Step by step Featured

8:00pm EDT April 25, 2008

Michael Kogon, founder and CEO of Definition 6 LLC has a simple test to determine whether the right decision is “yes” or “no.”

“When you would be embarrassed to have a magazine article made by your ‘yes’ or if you would be unwilling to tell your mentor, parent or spouse what you’re doing, that’s a good time for a ‘no,’” he says.

Kogon has been making the right choices, and it shows. He has grown revenue to $12 million at his 50-employee company, which develops interactive Internet-based business systems.

Smart Business spoke with Kogon about why you should always focus on the outcome and how you can plan your vision in reverse.

Q. How important is personality to leadership?

It’s hard to be a leader if you’re not comfortable with your personality being present when you are. There’s a lot about servant leadership that is nice, but a forceful personality is important.

Now, don’t take ‘forceful personality’ out of context to mean ‘aggressive.’ Whatever your style is, you need to be very comfortable using it to make it happen, or I don’t know how you’re leading. You’re just collaborating, which is a fine art, but it’s not the same as leadership.

It’s hard to lead people or yourself if you don’t know what you’re trying to do at the end. So by focusing on outcomes, you’re leading. You may not be managing, but you’re leading.

Q. How do you weave those outcomes into a vision for the company?

Can you tell the story of what it will be like when you get to that outcome? If you think about vision, it means I can see it in my head.

As you refine the retelling of your story, you’re able to refine your vision. Then, others who weren’t there when you were creating it can understand it without going through the same process.

For instance, I can see when we are the No. 1 interactive agency in America, these are the types of projects we will do, these are the types of clients we will have, the economic and industry successes we will share.

If you can do that, then you have a vision. If you can tell it as a story — and as rich a story as possible — you’ve got your vision.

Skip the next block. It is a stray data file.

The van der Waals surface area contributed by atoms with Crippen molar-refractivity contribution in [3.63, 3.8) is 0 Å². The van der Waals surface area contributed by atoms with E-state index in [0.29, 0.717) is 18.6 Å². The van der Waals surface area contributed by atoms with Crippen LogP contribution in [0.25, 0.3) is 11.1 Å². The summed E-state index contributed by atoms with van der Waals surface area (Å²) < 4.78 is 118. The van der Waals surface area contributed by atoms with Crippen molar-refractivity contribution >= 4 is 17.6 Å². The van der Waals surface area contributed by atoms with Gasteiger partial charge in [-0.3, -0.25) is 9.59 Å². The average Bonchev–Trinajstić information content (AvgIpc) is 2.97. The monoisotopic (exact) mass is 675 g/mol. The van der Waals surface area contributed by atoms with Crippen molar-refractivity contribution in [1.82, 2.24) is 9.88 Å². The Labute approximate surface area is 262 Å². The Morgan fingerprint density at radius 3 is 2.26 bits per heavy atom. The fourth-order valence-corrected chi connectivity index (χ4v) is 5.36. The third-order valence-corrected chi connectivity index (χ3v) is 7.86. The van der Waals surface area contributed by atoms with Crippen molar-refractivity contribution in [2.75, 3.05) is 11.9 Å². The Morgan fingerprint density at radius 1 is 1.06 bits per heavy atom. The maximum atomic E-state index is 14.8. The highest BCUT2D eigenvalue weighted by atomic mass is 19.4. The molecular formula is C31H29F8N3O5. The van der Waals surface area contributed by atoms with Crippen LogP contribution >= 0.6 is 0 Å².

Q. How do you decide which step to take first in crafting that vision?

I’m a reverse calendar planner. If I need to be somewhere by Saturday morning, I start with, ‘Am I going to wake up there, or am I going to wake up early at my house and fly in?’ Then I work my way backward to the point where I start.

As I create a vision statement, I say if [being the No. 1 interactive agency] was going to be the outcome, what would I have to be before that? Well, I’d have to be a top five interactive agency. Before that, I’d have to be a regional leader. Before that I’d have to be a citywide top tier. Before that, I’d have to be a consistent deliverer of services. Before that, I’d have to know what it takes to deliver the services.

If you’re doing to get to the outcome, you have to start at the outcome. Then look at where you are and say, ‘How do I go from where I am to there?’

Q. How do you get employees to buy in to the steps on the way to the outcome?

In some ways, I let them convince me to buy in that their steps are the right ones. I try to share the outcome with as many employees as I can as regularly as I can.

We have a culture of meetings to keep people informed. We talk in the generality of how we’re going to get there and what we need — the big steps. Then we say, ‘What do you think?’ Then, they fill in the steps in between the big steps or say, ‘You missed a big step.’

It’s a leader’s job to lay out vision, and it’s management’s job to approve recommendations from their employees, then manage the steps that they said they were going to do to get there.

Q. How do you gain the respect of your employees?

It’s simple things. If you get a gift basket from one of your suppliers that you’ve talked to once but other people work with day to day, you shouldn’t take the bottles of wine and the good cheese, and then leave the stale crackers and the sugar-covered chocolate things that nobody ever eats in the break room and say, ‘Look what somebody brought us.’

Do it the other way. You’re not the reason that vendor is performing well for you, your people are.

Everybody understands you’re going to get the Masters tickets. They’ve got that. You get that because you probably went without a salary for a couple of years when you started the business. And if you’re a leader, you spent 20 years before being the leader, and you watched other people get the tickets.

But not every gift is yours. Most aren’t.

HOW TO REACH: Definition 6 LLC, (404) 870-0323 or